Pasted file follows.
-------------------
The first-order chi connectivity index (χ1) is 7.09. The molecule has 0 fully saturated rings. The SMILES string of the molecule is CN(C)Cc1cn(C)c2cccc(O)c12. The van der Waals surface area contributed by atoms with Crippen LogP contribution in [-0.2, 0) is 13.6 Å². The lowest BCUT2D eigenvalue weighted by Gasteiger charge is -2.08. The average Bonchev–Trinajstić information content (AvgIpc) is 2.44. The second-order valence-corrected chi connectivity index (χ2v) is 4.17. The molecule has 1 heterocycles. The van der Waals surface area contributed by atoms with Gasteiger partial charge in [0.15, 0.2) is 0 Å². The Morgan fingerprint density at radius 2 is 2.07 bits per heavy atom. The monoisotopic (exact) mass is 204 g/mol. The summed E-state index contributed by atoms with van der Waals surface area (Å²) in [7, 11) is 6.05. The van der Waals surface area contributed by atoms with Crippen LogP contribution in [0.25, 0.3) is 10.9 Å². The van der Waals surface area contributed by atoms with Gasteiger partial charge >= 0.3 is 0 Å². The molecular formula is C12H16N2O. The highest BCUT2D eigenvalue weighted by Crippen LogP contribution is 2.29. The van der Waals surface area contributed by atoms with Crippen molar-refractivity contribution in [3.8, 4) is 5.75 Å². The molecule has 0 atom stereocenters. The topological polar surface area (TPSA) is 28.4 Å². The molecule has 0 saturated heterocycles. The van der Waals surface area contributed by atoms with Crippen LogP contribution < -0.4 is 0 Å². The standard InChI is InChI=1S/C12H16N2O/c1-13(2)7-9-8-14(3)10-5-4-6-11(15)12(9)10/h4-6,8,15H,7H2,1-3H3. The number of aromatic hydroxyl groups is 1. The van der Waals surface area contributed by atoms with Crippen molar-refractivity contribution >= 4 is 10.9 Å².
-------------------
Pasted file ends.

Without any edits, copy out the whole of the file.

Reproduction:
The first-order chi connectivity index (χ1) is 7.09. The molecule has 0 fully saturated rings. The SMILES string of the molecule is CN(C)Cc1cn(C)c2cccc(O)c12. The van der Waals surface area contributed by atoms with Crippen LogP contribution in [-0.2, 0) is 13.6 Å². The lowest BCUT2D eigenvalue weighted by Gasteiger charge is -2.08. The average Bonchev–Trinajstić information content (AvgIpc) is 2.44. The second-order valence-corrected chi connectivity index (χ2v) is 4.17. The molecule has 1 heterocycles. The van der Waals surface area contributed by atoms with Gasteiger partial charge in [0.15, 0.2) is 0 Å². The Morgan fingerprint density at radius 2 is 2.07 bits per heavy atom. The monoisotopic (exact) mass is 204 g/mol. The summed E-state index contributed by atoms with van der Waals surface area (Å²) in [7, 11) is 6.05. The van der Waals surface area contributed by atoms with Crippen LogP contribution in [0.25, 0.3) is 10.9 Å². The van der Waals surface area contributed by atoms with Gasteiger partial charge >= 0.3 is 0 Å². The molecular formula is C12H16N2O. The highest BCUT2D eigenvalue weighted by Crippen LogP contribution is 2.29. The van der Waals surface area contributed by atoms with Crippen molar-refractivity contribution in [3.8, 4) is 5.75 Å². The molecule has 0 atom stereocenters. The topological polar surface area (TPSA) is 28.4 Å². The molecule has 0 saturated heterocycles. The van der Waals surface area contributed by atoms with Crippen LogP contribution < -0.4 is 0 Å². The standard InChI is InChI=1S/C12H16N2O/c1-13(2)7-9-8-14(3)10-5-4-6-11(15)12(9)10/h4-6,8,15H,7H2,1-3H3. The number of aromatic hydroxyl groups is 1. The van der Waals surface area contributed by atoms with Crippen molar-refractivity contribution >= 4 is 10.9 Å².